Bench Memos

Law & the Courts

Left-Wing Letter Against Gorsuch—Part 3

Okay, let me complete my wade (see Part 1 and Part 2 posts) through the sludge of the LCCHR letter against Supreme Court nominee Neil Gorsuch:

“Students with Disabilities”: LCCHR complains of three rulings by Gorsuch involving the Individuals with Disabilities Education Act.

I’ve already extensively addressed Gorsuch’s unanimous opinion in Thompson R2-J School District v. Luke P. in the second half of this blog post, so I’ll just highlight here that his opinion steadfastly sought to follow the Supreme Court’s 1982 ruling in Board of Education v. Rowley and succeeded so well in doing so that Judge Mary Beck Briscoe, a very liberal Clinton appointee, joined his opinion in full.

LCCHR faults Gorsuch for supposedly holding in Garcia v. Board of Education of Albuquerque Schools that “a student who left the school out of frustration with the school’s failure to follow the IDEA was entitled to no remedy.” But what Gorsuch held was that the district court did not abuse its broad discretion under IDEA in denying relief to the student. In part that was because the student already possessed the same right (to provision of a “free and appropriate public education”) that she sought to have imposed as a remedy. In part it was because the student, with her “significant record of disciplinary problems and truancy,” had “demonstrated a clear commitment to avoid school and [to] disregard the educational opportunities available to” her. (LCCHR’s assertion that the student “left the school out of frustration with the school’s failure to follow the IDEA” is a fabrication.) Once again, Briscoe joined Gorsuch’s opinion in full.

The third ruling that LCCHR complains about is A.F. v. Española Public Schools. The case presents a complicated statutory question whether a student who has settled, and had dismissed with prejudice, an IDEA complaint may pursue under other federal disabilities laws the same relief that she could have pursued under IDEA. It would take far too much time and space to present the competing views of Gorsuch’s majority opinion and the dissent (by Briscoe). I’ll limit myself to noting that the tie-breaking vote in favor of Gorsuch’s position was cast by Clinton appointee Michael R. Murphy.

“Corporate Bias”: LCCHR imagines that Gorsuch’s concurring opinion (in Gutierrez-Brizuela v. Lynch) calling into question the Chevron doctrine of judicial deference to administrative agencies reflects some sort of “corporate bias” on his part. But as I have explained, and as some folks on the Left fearing a Trump administration are coming to realize, the Chevron doctrine has no inherent ideological valence; how it operates in practice depends on who is running the agencies. Instead of recklessly impugning Gorsuch’s motives, defenders of Chevron should engage the separation-of-powers arguments that Gorsuch has made.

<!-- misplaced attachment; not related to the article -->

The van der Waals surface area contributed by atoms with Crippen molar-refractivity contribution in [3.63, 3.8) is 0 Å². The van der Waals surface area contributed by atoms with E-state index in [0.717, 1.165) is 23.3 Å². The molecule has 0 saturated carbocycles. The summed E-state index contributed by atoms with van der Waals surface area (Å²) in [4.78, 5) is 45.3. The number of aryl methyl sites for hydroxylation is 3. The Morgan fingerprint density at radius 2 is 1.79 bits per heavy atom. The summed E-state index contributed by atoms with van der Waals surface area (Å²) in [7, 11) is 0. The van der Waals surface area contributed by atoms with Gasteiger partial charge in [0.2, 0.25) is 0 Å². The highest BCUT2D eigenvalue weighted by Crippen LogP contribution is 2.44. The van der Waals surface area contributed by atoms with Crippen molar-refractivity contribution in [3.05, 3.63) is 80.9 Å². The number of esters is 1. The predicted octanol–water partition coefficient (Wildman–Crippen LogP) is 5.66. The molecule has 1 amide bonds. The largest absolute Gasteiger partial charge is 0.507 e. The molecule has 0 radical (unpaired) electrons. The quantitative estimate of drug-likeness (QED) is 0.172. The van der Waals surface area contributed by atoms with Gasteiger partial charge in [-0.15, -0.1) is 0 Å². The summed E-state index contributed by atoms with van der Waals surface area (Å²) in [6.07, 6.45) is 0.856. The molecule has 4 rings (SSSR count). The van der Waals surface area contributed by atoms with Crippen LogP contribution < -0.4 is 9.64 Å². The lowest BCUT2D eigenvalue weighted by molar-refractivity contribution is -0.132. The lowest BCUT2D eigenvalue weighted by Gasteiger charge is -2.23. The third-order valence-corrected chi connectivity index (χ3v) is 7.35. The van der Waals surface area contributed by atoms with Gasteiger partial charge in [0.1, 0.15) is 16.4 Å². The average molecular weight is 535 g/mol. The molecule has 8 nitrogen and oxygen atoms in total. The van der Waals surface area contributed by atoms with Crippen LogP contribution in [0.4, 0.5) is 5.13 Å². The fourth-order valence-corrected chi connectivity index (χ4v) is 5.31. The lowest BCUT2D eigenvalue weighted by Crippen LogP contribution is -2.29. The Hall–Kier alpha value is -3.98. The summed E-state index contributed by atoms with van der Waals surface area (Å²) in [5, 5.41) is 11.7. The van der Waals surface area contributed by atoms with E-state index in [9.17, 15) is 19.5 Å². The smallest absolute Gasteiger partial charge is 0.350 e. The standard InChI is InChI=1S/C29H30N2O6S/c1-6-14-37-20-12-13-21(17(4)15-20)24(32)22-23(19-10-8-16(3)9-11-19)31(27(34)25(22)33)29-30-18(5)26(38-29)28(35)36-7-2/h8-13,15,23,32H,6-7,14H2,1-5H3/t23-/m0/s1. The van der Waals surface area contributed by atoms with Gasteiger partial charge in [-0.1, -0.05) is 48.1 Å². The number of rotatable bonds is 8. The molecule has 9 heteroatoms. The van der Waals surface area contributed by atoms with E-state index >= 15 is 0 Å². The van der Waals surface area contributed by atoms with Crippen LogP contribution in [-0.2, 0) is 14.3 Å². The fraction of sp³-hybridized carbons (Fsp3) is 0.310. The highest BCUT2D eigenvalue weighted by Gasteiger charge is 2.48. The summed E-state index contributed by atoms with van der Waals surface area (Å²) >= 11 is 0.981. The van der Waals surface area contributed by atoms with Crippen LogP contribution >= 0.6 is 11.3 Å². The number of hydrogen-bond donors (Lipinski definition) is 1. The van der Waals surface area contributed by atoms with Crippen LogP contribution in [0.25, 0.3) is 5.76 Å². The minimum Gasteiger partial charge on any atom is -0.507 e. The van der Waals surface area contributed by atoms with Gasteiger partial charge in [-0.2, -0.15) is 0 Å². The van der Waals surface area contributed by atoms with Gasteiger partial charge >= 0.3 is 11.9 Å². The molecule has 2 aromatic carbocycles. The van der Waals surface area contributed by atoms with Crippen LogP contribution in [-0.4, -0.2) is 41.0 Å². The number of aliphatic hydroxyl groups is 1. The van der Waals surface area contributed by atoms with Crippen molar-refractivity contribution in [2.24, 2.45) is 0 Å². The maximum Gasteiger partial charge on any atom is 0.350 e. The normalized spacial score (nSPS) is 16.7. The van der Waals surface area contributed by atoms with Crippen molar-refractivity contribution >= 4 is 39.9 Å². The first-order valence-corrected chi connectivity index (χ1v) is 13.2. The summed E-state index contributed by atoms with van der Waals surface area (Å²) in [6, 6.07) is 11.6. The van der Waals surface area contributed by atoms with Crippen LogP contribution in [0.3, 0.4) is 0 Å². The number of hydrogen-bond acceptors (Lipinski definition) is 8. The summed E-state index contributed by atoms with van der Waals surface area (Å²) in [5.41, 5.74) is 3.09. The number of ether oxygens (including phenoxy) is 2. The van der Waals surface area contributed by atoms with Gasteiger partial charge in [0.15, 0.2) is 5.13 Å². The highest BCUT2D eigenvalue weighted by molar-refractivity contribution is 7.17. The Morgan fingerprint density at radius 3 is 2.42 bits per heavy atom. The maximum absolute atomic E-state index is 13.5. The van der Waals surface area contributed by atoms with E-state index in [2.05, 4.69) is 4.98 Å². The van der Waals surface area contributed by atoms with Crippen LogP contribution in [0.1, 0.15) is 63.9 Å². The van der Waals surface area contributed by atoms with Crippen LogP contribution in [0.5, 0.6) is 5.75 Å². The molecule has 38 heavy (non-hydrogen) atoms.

“Money in Politics”: LCCHR contends that Gorsuch’s concurring opinion in Riddle v. Hickenlooper “suggested courts should afford strict scrutiny … to political contribution limits.” But as I explained in this post, Gorsuch was simply highlighting the “conflicting clues” he saw in the Supreme Court guidance on the proper level of scrutiny. His approving statement about how the “federal government regulates campaign contributions” contradicts LCCHR’s silly assertion that he would be “extremely hostile to campaign finance reform measures and would essentially gut the ability of Congress and the states to set any reasonable limits on money in our elections.”

“Environmental Protection”: Beyond repeating its Chevron canard, LCCHR complains about two of Gorsuch’s cases.

LCCHR argues that Gorsuch’s dissent in United States v. Nichols “tried to revive an obscure legal doctrine that could strike down many significant environmental laws.” In case you’re wondering, that “obscure legal doctrine” that LCCHR doesn’t dare to identify is, as Gorsuch puts it, that “the prosecutor isn’t allowed to define the crimes he gets to enforce.” Or, if you prefer, that under the so-called nondelegation doctrine, the Constitution’s separation of powers places some limits on the legislative powers that Congress may delegate to executive-branch agencies, especially when criminal liability is involved.

LCCHR also complains that Gorsuch “concurred” in Wilderness Society v. Kane County. In that case, the en banc Tenth Circuit ruled by a vote of 9 to 2 that an environmentalist group’s lawsuit to vindicate the property rights of the federal government should have been dismissed. The majority opinion for six judges ruled that the group lacked prudential standing to sue. Gorsuch did not join that opinion but instead wrote an opinion concurring in the judgment that rested on mootness and redressability grounds. One of the two judges who joined his opinion was liberal Clinton appointee Mary Beck Briscoe. In quoting the dissent’s criticism of the majority opinion, LCCHR leaves the false impression that it applies to Gorsuch’s concurrence.

LCCHR also errs by omission. It fails to note, much less credit Gorsuch for, his opinion in Energy & Environmental Legal Institute v. Epel, which rejected a constitutional challenge to a Colorado clean-energy law. Lefty environmental groups celebrated Gorsuch’s ruling when it was issued.

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I thank the tireless readers who have made it with me to the end. I would not have bothered to address LCCHR’s letter so extensively but for the fact that some people, whether from gullibility or political bias, might be inclined to take it seriously. But what we see here, as we’ve already seen with People for the American Way and American Bridge, is a shoddy and thinly disguised political attack made by folks who amply demonstrate that they have no idea what good judging entails or no interest in seeing it prevail.